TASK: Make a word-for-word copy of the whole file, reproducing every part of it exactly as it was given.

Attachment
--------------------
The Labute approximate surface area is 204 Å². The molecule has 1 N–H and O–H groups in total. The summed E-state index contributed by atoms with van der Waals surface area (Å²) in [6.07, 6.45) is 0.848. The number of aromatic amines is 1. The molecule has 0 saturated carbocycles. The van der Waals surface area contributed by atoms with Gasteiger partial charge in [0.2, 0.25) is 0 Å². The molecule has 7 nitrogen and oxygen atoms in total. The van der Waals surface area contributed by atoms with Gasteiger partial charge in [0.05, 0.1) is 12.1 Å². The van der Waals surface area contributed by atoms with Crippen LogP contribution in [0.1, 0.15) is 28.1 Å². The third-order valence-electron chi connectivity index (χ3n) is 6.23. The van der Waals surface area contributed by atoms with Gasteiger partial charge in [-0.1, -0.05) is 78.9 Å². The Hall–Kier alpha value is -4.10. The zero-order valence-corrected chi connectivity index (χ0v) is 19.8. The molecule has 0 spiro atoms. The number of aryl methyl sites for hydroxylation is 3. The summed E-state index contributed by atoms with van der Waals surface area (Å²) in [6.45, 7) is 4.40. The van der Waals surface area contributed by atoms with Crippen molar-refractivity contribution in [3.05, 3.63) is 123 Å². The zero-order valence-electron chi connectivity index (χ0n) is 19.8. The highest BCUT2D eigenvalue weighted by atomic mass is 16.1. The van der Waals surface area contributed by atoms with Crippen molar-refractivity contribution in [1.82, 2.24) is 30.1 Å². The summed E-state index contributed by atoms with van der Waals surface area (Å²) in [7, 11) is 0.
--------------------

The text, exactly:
The Labute approximate surface area is 204 Å². The molecule has 1 N–H and O–H groups in total. The summed E-state index contributed by atoms with van der Waals surface area (Å²) in [6.07, 6.45) is 0.848. The number of aromatic amines is 1. The molecule has 0 saturated carbocycles. The van der Waals surface area contributed by atoms with Gasteiger partial charge in [0.2, 0.25) is 0 Å². The molecule has 7 nitrogen and oxygen atoms in total. The van der Waals surface area contributed by atoms with Gasteiger partial charge in [0.05, 0.1) is 12.1 Å². The van der Waals surface area contributed by atoms with Crippen LogP contribution in [0.1, 0.15) is 28.1 Å². The third-order valence-electron chi connectivity index (χ3n) is 6.23. The van der Waals surface area contributed by atoms with Gasteiger partial charge in [-0.1, -0.05) is 78.9 Å². The Hall–Kier alpha value is -4.10. The zero-order valence-corrected chi connectivity index (χ0v) is 19.8. The molecule has 0 spiro atoms. The number of aryl methyl sites for hydroxylation is 3. The summed E-state index contributed by atoms with van der Waals surface area (Å²) in [6.45, 7) is 4.40. The van der Waals surface area contributed by atoms with Crippen molar-refractivity contribution in [3.05, 3.63) is 123 Å². The zero-order valence-electron chi connectivity index (χ0n) is 19.8. The highest BCUT2D eigenvalue weighted by atomic mass is 16.1. The van der Waals surface area contributed by atoms with Crippen molar-refractivity contribution in [1.82, 2.24) is 30.1 Å². The summed E-state index contributed by atoms with van der Waals surface area (Å²) in [7, 11) is 0.